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Duggar sisters’ lawsuit dismissed by judge — Here’s why they filed it

Duggar sisters confessionals.
The Duggar sisters’ privacy lawsuit was dismissed. Pic credit: TLC

A privacy lawsuit filed by four Duggar sisters over documents that revealed their brother Josh molested them has been dismissed. 

Jill Duggar, Jessa Duggar, Jinger Duggar, and Joy-Anna Duggar filed the lawsuit following the release of a 2006 police report that detailed Josh Duggar’s inappropriate touching of his sisters. 

When the report was released, it opened up a can of worms which led to the sisters’ identities being revealed as victims and caused TLC to cancel the long-running Duggar show, 19 Kids and Counting. 

Judge rules on Duggar sisters’ lawsuit 

According to KNWA Fox, Judge Timothy L. Brooks dismissed the lawsuit with prejudice — which means the sisters can’t file the same lawsuit again in the same court. 

The ruling comes just days before a settlement conference was due to be held as part of the case.

The judge said, “the Court finds that Plaintiffs have not presented any direct proof or reasonable interference…and for this reason, the entire claim must be dismissed.”

He went on to say that he believed the police documents, which were obtained by a magazine as part of a Freedom of Information Act (FOIA) request, were released because officials thought they were bound to hand them over to comply with the law.

“Although profoundly wrong about the law, Defendants were motivated by a belief that they were legally obligated to release these reports, and to do so quickly,” he said.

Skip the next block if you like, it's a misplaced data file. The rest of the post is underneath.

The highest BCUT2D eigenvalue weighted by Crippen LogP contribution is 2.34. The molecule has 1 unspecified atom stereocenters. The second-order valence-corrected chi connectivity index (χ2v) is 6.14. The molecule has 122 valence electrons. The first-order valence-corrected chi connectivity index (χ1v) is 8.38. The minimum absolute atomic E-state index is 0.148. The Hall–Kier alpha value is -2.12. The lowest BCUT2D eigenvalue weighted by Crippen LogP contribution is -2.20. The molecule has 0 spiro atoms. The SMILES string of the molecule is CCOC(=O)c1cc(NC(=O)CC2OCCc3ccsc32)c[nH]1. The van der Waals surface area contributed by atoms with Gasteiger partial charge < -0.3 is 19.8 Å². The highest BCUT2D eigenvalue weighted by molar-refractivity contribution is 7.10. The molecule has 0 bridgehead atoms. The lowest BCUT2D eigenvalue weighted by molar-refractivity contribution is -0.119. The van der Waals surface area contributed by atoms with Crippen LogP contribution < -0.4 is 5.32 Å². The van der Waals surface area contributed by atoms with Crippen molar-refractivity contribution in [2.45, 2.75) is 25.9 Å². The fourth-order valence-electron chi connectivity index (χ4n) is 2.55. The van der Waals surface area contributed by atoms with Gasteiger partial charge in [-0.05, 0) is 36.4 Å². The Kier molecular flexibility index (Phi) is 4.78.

“By the time Chief O’Kelley from Springdale and Major Hoyt from Washington County discovered the existence of the FOIA requests, the three-day response deadline had already passed.

“Chief O’Kelley testified she was ’embarrassed’ that her department had missed the request and deadline, and Major Hoyt testified that his first glimpse at the request revealed ‘we were over our limit of time.’

“It is undisputed that Defendants’ actions were motivated by fear of possible legal consequences for a missed deadline. In other words, they worried exclusively about compliance with one part of the FOIA and failed to investigate the other parts (and other relevant state law).”

The fallout of the police report release 

Once the police report was released, the Duggar empire began to crumble. While it was redacted to protect the victims, it was easy to identify the sisters based on other information. 

Jill, Jessa, Jinger, and Joy-Anna Duggar said they suffered “extreme mental anguish and emotional distress” following the documents’ release, which led to the subsequent cancellation of their show, 19 Kids and Counting. 

The Duggars were later given a spinoff, originally titled Jill & Jessa: Counting On, which then morphed into the recently-canceled Counting On after Jill Duggar walked away in 2017.

On the show, the sisters discussed their experiences with Josh and how they had forgiven him. Parents Jim Bob and Michelle Duggar also talked about the incident alongside Jill and Jessa in an interview with Megyn Kelly.

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